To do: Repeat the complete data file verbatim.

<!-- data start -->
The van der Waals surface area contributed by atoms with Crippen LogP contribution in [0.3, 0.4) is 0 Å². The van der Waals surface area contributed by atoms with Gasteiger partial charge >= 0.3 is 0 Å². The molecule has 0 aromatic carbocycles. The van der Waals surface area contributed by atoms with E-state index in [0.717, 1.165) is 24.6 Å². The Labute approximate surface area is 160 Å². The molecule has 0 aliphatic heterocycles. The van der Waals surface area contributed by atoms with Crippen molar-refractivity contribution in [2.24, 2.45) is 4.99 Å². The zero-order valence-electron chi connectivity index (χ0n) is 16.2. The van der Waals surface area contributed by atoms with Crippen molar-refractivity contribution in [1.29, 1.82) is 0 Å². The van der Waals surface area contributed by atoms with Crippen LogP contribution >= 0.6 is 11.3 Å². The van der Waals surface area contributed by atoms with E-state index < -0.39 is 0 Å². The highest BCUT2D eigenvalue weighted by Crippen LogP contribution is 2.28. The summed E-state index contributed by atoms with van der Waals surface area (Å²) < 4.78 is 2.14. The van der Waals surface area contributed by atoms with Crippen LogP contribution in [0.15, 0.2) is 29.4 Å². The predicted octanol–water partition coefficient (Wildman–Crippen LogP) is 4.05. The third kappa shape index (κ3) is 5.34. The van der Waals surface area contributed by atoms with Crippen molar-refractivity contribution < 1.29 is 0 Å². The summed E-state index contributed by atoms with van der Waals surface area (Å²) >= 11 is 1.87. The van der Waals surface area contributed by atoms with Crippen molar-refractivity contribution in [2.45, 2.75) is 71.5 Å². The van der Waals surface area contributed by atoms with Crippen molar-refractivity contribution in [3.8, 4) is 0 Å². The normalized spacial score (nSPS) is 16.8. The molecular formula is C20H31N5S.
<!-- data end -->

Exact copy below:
The van der Waals surface area contributed by atoms with Crippen LogP contribution in [0.3, 0.4) is 0 Å². The van der Waals surface area contributed by atoms with Gasteiger partial charge >= 0.3 is 0 Å². The molecule has 0 aromatic carbocycles. The van der Waals surface area contributed by atoms with E-state index in [0.717, 1.165) is 24.6 Å². The Labute approximate surface area is 160 Å². The molecule has 0 aliphatic heterocycles. The van der Waals surface area contributed by atoms with Crippen molar-refractivity contribution in [2.24, 2.45) is 4.99 Å². The zero-order valence-electron chi connectivity index (χ0n) is 16.2. The van der Waals surface area contributed by atoms with Crippen molar-refractivity contribution in [1.29, 1.82) is 0 Å². The van der Waals surface area contributed by atoms with Crippen LogP contribution >= 0.6 is 11.3 Å². The van der Waals surface area contributed by atoms with E-state index < -0.39 is 0 Å². The highest BCUT2D eigenvalue weighted by Crippen LogP contribution is 2.28. The summed E-state index contributed by atoms with van der Waals surface area (Å²) < 4.78 is 2.14. The van der Waals surface area contributed by atoms with Crippen LogP contribution in [0.15, 0.2) is 29.4 Å². The predicted octanol–water partition coefficient (Wildman–Crippen LogP) is 4.05. The third kappa shape index (κ3) is 5.34. The van der Waals surface area contributed by atoms with Crippen molar-refractivity contribution < 1.29 is 0 Å². The summed E-state index contributed by atoms with van der Waals surface area (Å²) >= 11 is 1.87. The van der Waals surface area contributed by atoms with Crippen molar-refractivity contribution in [2.45, 2.75) is 71.5 Å². The van der Waals surface area contributed by atoms with Crippen molar-refractivity contribution in [3.8, 4) is 0 Å². The normalized spacial score (nSPS) is 16.8. The molecular formula is C20H31N5S.